What has this to do with the US$, you might ask?  The answer is simply that hedge funds, as the name implies, like to go long in one market whilst going short on another.  And one of their favourite trades is going long (or short) on oil and commodities, whilst doing the opposite on the US$:

  • Since June, they have been happily going long on commodities
  • And as Reuters reports, they have also been opening major short positions on the dollar

The chart highlights the result, showing how the US$’s fall began just as oil/commodity prices began to rise.

COMPANIES HAVE NO CHOICE BUT TO BUILD INVENTORY WHEN COMMODITY PRICES RISE
This pattern has been going on for a long time.  But I have met very few economists or central bankers who recognise it.  They instead argue that markets are always efficient, as one professor told me recently:

“Economists would tend to be skeptical about concepts such as “apparent demand”. Unless this a secret concept (and it doesn’t seem like it is), other investors should also use it, and then the oil price should already reflect it. Thus, there wouldn’t be gains to be made (unless you’re quicker than everyone else or have inside information)…”

But if you were a purchasing manager in the real world, you wouldn’t be sceptical at all.  You would see prices rising for your key raw materials, and you would ask your CFO for some extra cash to build more inventory.  You would know that a rising oil, or iron, or other commodity price will soon push up the prices for your products.

And your CFO would agree, as would the CFOs of all the companies that you supply down the value chain.

So for the last 6 months, everyone who buys oil or other commodity-related products has been busy building as much inventory as they could afford.  In turn, of course, this has made it appear that demand has suddenly begun to recover.  At last, it seems, the “synchronised global recovery” has arrived.

Except, of course, that it hasn’t.  The hedge funds didn’t buy 15 days-worth of oil to use it.  They bought it to speculate, with the OPEC-Russia deal providing the essential “story” to support their buying binge.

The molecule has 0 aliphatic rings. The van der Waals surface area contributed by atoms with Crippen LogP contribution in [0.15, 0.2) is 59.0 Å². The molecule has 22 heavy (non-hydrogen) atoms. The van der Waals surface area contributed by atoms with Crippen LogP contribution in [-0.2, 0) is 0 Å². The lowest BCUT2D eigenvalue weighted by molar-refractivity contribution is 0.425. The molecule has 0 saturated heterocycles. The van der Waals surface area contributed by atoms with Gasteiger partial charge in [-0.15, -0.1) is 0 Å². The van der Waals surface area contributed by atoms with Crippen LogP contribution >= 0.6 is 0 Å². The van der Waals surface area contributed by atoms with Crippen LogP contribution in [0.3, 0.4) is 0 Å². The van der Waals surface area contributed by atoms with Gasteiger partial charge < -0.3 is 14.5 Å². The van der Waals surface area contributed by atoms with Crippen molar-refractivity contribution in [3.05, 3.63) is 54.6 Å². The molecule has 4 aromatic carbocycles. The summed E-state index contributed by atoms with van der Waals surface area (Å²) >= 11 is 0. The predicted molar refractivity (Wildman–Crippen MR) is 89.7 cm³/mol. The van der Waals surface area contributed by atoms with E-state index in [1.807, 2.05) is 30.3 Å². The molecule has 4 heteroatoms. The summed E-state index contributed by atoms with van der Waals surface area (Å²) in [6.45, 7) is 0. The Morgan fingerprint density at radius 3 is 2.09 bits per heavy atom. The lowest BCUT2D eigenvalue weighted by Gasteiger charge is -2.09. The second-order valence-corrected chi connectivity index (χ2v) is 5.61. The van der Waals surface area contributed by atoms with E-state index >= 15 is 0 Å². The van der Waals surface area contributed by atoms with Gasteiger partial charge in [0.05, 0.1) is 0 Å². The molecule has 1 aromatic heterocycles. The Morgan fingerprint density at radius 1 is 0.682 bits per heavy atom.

THE RISE IN COMMODITY PRICES, AND “APPARENT DEMAND”, IS LIKELY COMING TO AN END
What happens next is, of course, the critical issue.  As we suggested in this month’s pH Report:

“This phenomenon of customers buying forward in advance of oil-price rises goes back to the first Arab Oil Crisis in 1973 – 1974. And yet every time it happens, the industry persuades itself “this time is different”, and that consumers are indeed simply buying to fill real demand. With Brent prices having nearly reached our $75/bbl target, we fear reality will dawn once again when prices stop rising.”

Forecasting, as the humorist Mark Twain noted, “is difficult, particularly about the future”.  But hedge funds aren’t known for being long-term players.  And with refinery maintenance season coming up in March, when oil demand takes a seasonal dip, it would be no surprise if they start to sell off some of their 1.4bn barrels.

No doubt many will also go short again, whilst going long the US$, as they did up to June.

In turn, “apparent demand” will then go into a decline as companies destock all down the value chain, and the US$ will rally again.  By Q3, current optimism over the “synchronised global recovery” will have disappeared.  And Stanley Fischer’s insight will have been proved right, once again.

The post The global economy and the US$ – an alternative view appeared first on Chemicals & The Economy.